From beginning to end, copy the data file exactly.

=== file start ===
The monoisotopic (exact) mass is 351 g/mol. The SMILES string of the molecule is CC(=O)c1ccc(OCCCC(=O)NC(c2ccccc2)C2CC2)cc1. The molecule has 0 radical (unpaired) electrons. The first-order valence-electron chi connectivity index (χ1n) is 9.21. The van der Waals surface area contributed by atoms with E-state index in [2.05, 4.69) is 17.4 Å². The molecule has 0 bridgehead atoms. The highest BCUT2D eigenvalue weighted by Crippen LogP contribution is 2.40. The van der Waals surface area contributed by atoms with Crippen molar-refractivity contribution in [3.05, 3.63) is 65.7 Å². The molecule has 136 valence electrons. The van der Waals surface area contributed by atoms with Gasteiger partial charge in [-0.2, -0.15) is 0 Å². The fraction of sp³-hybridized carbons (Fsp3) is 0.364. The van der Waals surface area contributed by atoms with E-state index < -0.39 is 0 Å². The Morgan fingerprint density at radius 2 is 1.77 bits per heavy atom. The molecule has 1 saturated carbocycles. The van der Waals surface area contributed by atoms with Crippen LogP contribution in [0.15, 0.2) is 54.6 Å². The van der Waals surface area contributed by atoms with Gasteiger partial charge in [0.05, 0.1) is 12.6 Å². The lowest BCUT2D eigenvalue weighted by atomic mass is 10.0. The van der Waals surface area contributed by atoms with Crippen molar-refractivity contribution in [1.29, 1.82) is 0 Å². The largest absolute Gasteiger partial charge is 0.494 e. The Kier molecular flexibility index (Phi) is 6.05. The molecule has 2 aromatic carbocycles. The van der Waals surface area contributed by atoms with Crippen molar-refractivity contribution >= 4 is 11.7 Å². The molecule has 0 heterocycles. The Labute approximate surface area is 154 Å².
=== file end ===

The monoisotopic (exact) mass is 351 g/mol. The SMILES string of the molecule is CC(=O)c1ccc(OCCCC(=O)NC(c2ccccc2)C2CC2)cc1. The molecule has 0 radical (unpaired) electrons. The first-order valence-electron chi connectivity index (χ1n) is 9.21. The van der Waals surface area contributed by atoms with E-state index in [2.05, 4.69) is 17.4 Å². The molecule has 0 bridgehead atoms. The highest BCUT2D eigenvalue weighted by Crippen LogP contribution is 2.40. The van der Waals surface area contributed by atoms with Crippen molar-refractivity contribution in [3.05, 3.63) is 65.7 Å². The molecule has 136 valence electrons. The van der Waals surface area contributed by atoms with Gasteiger partial charge in [-0.2, -0.15) is 0 Å². The fraction of sp³-hybridized carbons (Fsp3) is 0.364. The van der Waals surface area contributed by atoms with E-state index < -0.39 is 0 Å². The Morgan fingerprint density at radius 2 is 1.77 bits per heavy atom. The molecule has 1 saturated carbocycles. The van der Waals surface area contributed by atoms with Crippen LogP contribution in [0.15, 0.2) is 54.6 Å². The van der Waals surface area contributed by atoms with Gasteiger partial charge in [0.05, 0.1) is 12.6 Å². The lowest BCUT2D eigenvalue weighted by atomic mass is 10.0. The van der Waals surface area contributed by atoms with Crippen molar-refractivity contribution in [1.29, 1.82) is 0 Å². The largest absolute Gasteiger partial charge is 0.494 e. The Kier molecular flexibility index (Phi) is 6.05. The molecule has 2 aromatic carbocycles. The van der Waals surface area contributed by atoms with Crippen molar-refractivity contribution >= 4 is 11.7 Å². The molecule has 0 heterocycles. The Labute approximate surface area is 154 Å².